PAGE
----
Gestational diabetes is a condition that is first recognized during pregnancy and is characterized by high blood sugar. Approximately 4% of all pregnancies are diagnosed with gestational diabetes. Low blood sugar is prevented by hormones produced by the placenta during a woman's pregnancy. The actions of insulin are stopped by these hormones. Gestational diabetes is the result of the pancreas' inability to produce enough insulin to overcome the effect of the increase hormones during pregnancy. Risk factors for gestational diabetes include:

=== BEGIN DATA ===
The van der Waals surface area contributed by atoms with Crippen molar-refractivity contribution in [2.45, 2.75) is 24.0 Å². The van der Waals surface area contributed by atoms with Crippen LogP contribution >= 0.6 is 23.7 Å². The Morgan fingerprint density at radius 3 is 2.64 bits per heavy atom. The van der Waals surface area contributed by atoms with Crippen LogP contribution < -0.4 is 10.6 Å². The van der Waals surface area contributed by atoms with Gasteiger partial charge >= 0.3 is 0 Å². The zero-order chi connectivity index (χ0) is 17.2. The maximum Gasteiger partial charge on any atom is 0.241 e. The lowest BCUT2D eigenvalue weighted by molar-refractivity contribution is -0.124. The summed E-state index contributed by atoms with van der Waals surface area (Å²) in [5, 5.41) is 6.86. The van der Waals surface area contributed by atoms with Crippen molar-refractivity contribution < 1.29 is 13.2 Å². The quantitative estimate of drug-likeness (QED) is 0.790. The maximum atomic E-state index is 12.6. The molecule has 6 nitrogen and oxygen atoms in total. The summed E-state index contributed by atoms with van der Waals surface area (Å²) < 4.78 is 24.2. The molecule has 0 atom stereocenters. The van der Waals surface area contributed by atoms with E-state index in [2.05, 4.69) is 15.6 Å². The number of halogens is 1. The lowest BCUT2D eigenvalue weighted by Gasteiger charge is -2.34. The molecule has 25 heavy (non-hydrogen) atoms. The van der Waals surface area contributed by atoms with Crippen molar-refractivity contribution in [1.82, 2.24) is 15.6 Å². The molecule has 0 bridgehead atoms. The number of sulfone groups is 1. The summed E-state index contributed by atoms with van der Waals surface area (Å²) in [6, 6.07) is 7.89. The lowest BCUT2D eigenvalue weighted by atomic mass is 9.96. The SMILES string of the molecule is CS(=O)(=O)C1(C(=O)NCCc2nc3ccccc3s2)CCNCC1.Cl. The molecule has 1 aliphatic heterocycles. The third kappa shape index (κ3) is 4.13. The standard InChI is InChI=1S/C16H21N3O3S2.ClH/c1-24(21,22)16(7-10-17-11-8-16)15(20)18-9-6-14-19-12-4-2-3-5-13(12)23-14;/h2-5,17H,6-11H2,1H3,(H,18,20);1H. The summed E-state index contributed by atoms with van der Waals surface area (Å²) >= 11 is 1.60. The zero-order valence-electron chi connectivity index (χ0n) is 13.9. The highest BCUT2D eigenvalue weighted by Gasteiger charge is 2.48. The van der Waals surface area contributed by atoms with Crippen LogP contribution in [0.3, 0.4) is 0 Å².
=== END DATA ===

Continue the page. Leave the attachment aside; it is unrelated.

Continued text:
Anti- CD3 antibodies, including teplizumab and otelixizumab , had suggested evidence of preserving insulin production (as evidenced by sustained C-peptide production) in newly diagnosed type 1 diabetes patients.  A probable mechanism of this effect was believed to be preservation of regulatory T cells that suppress activation of the immune system and thereby maintain immune system homeostasis and tolerance to self-antigens.  The duration of the effect is still unknown, however.  In 2011, Phase III studies with otelixizumab and teplizumab both failed to show clinical efficacy, potentially due to an insufficient dosing schedule.